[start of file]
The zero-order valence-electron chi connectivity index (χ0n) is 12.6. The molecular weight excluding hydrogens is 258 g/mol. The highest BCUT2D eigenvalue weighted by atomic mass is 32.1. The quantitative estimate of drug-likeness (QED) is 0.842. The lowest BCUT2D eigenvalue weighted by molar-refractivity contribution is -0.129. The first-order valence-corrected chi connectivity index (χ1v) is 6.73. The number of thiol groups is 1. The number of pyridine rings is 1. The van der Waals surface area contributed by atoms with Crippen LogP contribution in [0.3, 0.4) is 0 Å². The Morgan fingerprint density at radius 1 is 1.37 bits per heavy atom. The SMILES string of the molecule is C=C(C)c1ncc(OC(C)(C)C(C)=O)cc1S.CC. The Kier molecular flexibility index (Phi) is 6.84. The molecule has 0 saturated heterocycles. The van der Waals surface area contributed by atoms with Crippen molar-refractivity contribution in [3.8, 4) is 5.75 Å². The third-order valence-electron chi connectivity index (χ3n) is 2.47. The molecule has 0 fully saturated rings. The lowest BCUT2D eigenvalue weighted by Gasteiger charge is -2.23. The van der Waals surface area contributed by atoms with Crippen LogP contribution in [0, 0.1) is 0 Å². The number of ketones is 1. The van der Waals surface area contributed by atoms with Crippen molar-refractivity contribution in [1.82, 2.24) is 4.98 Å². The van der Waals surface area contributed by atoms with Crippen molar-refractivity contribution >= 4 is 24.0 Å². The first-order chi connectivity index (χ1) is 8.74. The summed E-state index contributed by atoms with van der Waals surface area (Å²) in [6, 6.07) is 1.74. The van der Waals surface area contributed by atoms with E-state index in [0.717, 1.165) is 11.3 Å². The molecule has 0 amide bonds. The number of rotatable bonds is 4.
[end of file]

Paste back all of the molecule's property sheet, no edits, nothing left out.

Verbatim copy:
The zero-order valence-electron chi connectivity index (χ0n) is 12.6. The molecular weight excluding hydrogens is 258 g/mol. The highest BCUT2D eigenvalue weighted by atomic mass is 32.1. The quantitative estimate of drug-likeness (QED) is 0.842. The lowest BCUT2D eigenvalue weighted by molar-refractivity contribution is -0.129. The first-order valence-corrected chi connectivity index (χ1v) is 6.73. The number of thiol groups is 1. The number of pyridine rings is 1. The van der Waals surface area contributed by atoms with Crippen LogP contribution in [0.3, 0.4) is 0 Å². The Morgan fingerprint density at radius 1 is 1.37 bits per heavy atom. The SMILES string of the molecule is C=C(C)c1ncc(OC(C)(C)C(C)=O)cc1S.CC. The Kier molecular flexibility index (Phi) is 6.84. The molecule has 0 saturated heterocycles. The van der Waals surface area contributed by atoms with Crippen molar-refractivity contribution in [3.8, 4) is 5.75 Å². The third-order valence-electron chi connectivity index (χ3n) is 2.47. The molecule has 0 fully saturated rings. The lowest BCUT2D eigenvalue weighted by Gasteiger charge is -2.23. The van der Waals surface area contributed by atoms with Crippen LogP contribution in [0, 0.1) is 0 Å². The number of ketones is 1. The van der Waals surface area contributed by atoms with Crippen molar-refractivity contribution in [1.82, 2.24) is 4.98 Å². The van der Waals surface area contributed by atoms with Crippen molar-refractivity contribution >= 4 is 24.0 Å². The first-order chi connectivity index (χ1) is 8.74. The summed E-state index contributed by atoms with van der Waals surface area (Å²) in [6, 6.07) is 1.74. The van der Waals surface area contributed by atoms with E-state index in [0.717, 1.165) is 11.3 Å². The molecule has 0 amide bonds. The number of rotatable bonds is 4.